We hold that a discretionary state procedural rule can serve as an adequate ground to bar federal habeas review. Nothing inherent in such a rule renders it inadequate for purposes of the adequate state ground doctrine. To the contrary, a discretionary rule can be “firmly established” and “regularly followed”—even if the appropriate exercise of discretion may permit consideration of a federal claim in some cases but not others. See Meltzer, State Court Forfeitures of Federal Rights, 99 Harv. L. Rev. 1128, 1140 (1986) (“[R]efusals to exercise discretion do not form an important independent category under the inadequate state ground doctrine”).
A contrary holding would pose an unnecessary dilemma for the States: States could preserve flexibility by granting courts discretion to excuse procedural errors, but only at the cost of undermining the finality of state court judgments. Or States could preserve the finality of their judgments by withholding such discretion, but only at the cost of precluding any flexibility in applying the rules.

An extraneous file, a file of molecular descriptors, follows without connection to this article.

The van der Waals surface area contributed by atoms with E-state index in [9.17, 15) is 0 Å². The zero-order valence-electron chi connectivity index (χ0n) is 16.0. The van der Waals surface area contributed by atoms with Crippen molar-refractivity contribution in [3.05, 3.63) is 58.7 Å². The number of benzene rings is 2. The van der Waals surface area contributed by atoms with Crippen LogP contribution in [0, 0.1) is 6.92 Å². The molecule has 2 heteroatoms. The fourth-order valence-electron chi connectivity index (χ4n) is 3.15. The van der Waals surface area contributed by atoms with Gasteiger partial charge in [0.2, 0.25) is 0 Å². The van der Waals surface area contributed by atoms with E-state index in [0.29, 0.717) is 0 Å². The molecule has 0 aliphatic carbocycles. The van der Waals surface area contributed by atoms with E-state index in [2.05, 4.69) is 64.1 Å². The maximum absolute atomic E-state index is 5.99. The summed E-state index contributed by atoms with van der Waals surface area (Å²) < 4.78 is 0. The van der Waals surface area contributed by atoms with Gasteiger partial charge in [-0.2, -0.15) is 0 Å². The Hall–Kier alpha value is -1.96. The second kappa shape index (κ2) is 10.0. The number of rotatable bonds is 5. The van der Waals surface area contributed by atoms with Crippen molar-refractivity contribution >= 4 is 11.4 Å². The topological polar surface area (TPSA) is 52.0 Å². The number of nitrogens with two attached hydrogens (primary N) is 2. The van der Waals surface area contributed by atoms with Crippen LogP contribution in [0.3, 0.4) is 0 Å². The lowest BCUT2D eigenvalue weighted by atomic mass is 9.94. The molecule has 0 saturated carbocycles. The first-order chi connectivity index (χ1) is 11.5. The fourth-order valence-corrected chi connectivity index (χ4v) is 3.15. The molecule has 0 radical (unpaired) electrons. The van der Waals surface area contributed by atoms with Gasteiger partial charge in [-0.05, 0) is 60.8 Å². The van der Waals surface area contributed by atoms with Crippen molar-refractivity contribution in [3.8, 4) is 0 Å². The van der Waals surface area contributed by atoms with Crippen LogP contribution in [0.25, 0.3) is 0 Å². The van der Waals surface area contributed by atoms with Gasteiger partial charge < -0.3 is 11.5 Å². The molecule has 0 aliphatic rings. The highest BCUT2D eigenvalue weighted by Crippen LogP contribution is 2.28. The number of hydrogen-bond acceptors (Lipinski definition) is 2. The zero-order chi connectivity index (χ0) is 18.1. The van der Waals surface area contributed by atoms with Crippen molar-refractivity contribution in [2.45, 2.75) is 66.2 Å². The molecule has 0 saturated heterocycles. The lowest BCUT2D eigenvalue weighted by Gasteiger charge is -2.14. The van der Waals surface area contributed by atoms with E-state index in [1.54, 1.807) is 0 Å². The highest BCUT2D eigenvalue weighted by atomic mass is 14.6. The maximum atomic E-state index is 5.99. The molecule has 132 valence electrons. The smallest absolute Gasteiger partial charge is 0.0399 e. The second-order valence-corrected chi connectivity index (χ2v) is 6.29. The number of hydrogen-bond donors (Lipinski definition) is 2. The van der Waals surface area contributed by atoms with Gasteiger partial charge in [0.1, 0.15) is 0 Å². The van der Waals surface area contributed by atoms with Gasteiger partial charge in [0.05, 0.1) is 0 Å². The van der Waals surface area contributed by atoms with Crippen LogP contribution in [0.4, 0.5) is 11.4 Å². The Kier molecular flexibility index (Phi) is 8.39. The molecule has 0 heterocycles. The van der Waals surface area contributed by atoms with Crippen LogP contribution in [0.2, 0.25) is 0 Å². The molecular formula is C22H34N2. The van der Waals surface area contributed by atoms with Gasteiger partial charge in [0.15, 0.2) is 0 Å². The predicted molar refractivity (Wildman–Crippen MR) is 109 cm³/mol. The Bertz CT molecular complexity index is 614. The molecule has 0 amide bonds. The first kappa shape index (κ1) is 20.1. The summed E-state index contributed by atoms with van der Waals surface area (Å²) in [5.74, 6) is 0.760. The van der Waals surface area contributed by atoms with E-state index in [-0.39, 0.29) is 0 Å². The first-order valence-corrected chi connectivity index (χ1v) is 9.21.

We are told that, if forced to choose, many States would opt for mandatory rules to avoid the high costs that come with plenary federal review. See, e.g., Brief for State of California et al. as Amici Curiae 19; Brief for Criminal Justice Legal Foundation as Amicus Curiae 14. That would be unfortunate in many cases, as discretionary rules are often desirable. In some circumstances, for example, the factors facing trial courts “are so numerous, variable and subtle that the fashioning of rigid rules would be more likely to impair [the trial judge’s] ability to deal fairly with a particular problem than to lead to a just result.” United States v. McCoy, 517 F. 2d 41, 44 (CA7) (Stevens, J.), cert. denied, 423 U. S. 895 (1975); see also Friendly, Indiscretion About Discretion, 31 Emory L. J. 747, 760–761 (1982). The result would be particularly unfortunate for criminal defendants, who would lose the opportunity to argue that a procedural default should be excused through the exercise of judicial discretion. See Henry v. Mississippi, 379 U. S. 443, 463, n. 3 (1965) (Harlan, J., dissenting) (“If, in order to insulate its decisions from reversal by this Court, a state court must strip itself of the discretionary power to differentiate between different sets of circumstances, the [adequate state ground] rule operates in a most perverse way”).